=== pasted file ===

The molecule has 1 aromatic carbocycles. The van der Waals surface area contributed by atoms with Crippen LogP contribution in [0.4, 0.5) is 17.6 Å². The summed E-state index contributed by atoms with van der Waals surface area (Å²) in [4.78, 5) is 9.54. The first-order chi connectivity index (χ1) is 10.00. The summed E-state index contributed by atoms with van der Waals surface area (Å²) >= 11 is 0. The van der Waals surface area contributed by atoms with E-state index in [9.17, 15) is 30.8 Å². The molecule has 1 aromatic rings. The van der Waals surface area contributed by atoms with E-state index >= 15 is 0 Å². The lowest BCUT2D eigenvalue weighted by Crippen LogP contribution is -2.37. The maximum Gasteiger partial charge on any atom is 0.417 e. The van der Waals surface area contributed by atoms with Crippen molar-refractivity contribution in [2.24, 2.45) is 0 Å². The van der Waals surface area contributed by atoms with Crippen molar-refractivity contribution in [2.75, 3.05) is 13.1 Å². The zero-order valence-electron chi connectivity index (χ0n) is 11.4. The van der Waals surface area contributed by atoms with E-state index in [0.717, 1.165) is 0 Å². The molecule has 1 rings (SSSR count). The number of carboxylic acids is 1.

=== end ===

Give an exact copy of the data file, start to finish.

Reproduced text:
The molecule has 1 aromatic carbocycles. The van der Waals surface area contributed by atoms with Crippen LogP contribution in [0.4, 0.5) is 17.6 Å². The summed E-state index contributed by atoms with van der Waals surface area (Å²) in [4.78, 5) is 9.54. The first-order chi connectivity index (χ1) is 10.00. The summed E-state index contributed by atoms with van der Waals surface area (Å²) >= 11 is 0. The van der Waals surface area contributed by atoms with E-state index in [9.17, 15) is 30.8 Å². The molecule has 1 aromatic rings. The van der Waals surface area contributed by atoms with E-state index >= 15 is 0 Å². The lowest BCUT2D eigenvalue weighted by Crippen LogP contribution is -2.37. The maximum Gasteiger partial charge on any atom is 0.417 e. The van der Waals surface area contributed by atoms with Crippen molar-refractivity contribution in [2.24, 2.45) is 0 Å². The van der Waals surface area contributed by atoms with Crippen molar-refractivity contribution in [2.75, 3.05) is 13.1 Å². The zero-order valence-electron chi connectivity index (χ0n) is 11.4. The van der Waals surface area contributed by atoms with E-state index in [0.717, 1.165) is 0 Å². The molecule has 1 rings (SSSR count). The number of carboxylic acids is 1.